Starbucks Sends Cease and Desist Letter to Bar for “F Word” Beer, Owner Sends Back $6 Check and This…

Your News Companion by Ben Mathis-Lilley
Dec. 30 2013 8:14 PM

Starbucks Sends Cease and Desist Letter to Bar for “F Word” Beer, Owner Sends Back $6 Check and This Letter

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A waitress takes a coffee and a beer to a table, try not to confuse the two.

Photo by RAUL ARBOLEDA/AFP/Getty Images

If you don’t know where Cottleville, Missouri is you’re probably not alone. But, that doesn’t mean that it’s out of reach from the long arm of the man. The proverbial man, in this case, is coffee behemoth Starbucks. The little guy: Cottleville’s own Exit 6 Pub and Brewery.

Most people, given it’s the holiday season, have probably been consumed with general merriment and cheer, but not Starbucks. Starbucks is watching. And, somewhat miraculously, came across the fact that Exit 6 was serving a stout called “Frappicino.” As Starbucks’ somewhat exhausted sounding cease and desist letter to the owner earlier this month points out: “As you probably know, Starbucks Coffee Co. is the owner of a number of world-famous trademarks, including the well-known FRAPPUCCINO trademark.” You can probably see where this is going. The letter goes on to point out that “Frappicino” and “Frappuccino” are spelled, you know, almost the same way and Starbucks is, of course, worried that patrons of Cottleville’s finest might get confused and think they were actually in a Starbucks.

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In response, Exit 6 owner Jeff Britton, penned a perfectly sarcastic response. “I am writing in response to your letter dated 12/9/13 in regards to the ‘Frappuccino’ (at risk of further lawsuits, heretofore known as ‘The F Word’) beer listed on Untapped. As you probably don’t know, Exit 6 is the proud owner of no trademarks including our own name much less than the name ‘F Word’ and nothing about Exit 6 is incontestable,” the letter reads.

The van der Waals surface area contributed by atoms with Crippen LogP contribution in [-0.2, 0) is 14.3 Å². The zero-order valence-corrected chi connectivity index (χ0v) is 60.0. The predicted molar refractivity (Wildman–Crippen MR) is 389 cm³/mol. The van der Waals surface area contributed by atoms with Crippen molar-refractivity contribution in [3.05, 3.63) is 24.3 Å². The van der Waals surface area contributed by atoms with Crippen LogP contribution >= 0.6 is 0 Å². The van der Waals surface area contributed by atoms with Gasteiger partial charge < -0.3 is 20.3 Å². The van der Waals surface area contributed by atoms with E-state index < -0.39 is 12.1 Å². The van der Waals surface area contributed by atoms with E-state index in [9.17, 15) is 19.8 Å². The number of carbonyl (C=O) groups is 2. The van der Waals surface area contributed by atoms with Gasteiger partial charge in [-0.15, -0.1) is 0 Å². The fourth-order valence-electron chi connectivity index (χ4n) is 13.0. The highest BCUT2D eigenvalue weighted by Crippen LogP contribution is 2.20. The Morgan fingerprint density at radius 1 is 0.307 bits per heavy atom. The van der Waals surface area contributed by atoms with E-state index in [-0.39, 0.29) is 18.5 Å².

You can check out Britton’s full letter yourself, but here are a few more highlights.

“We never thought that our beer drinking customers would have thought that the alcoholic beverage coming out of the tap would have actually been coffee from one of the many, many, many stores located a few blocks away. I guess that with there being a Starbucks on every corner of every block in every city that some people may think they could get a Starbucks at a local bar. So that was our mistake.”

The faux apology ends with Britton writing a $6 check to refund Starbucks for the three beers it had sold using, ahem, the “F Word.” And with a final flourish Britton asks: “PS – Can we name the beer Phrappaccino?"

Elliot Hannon is a writer in Washington, D.C. Follow him on Twitter.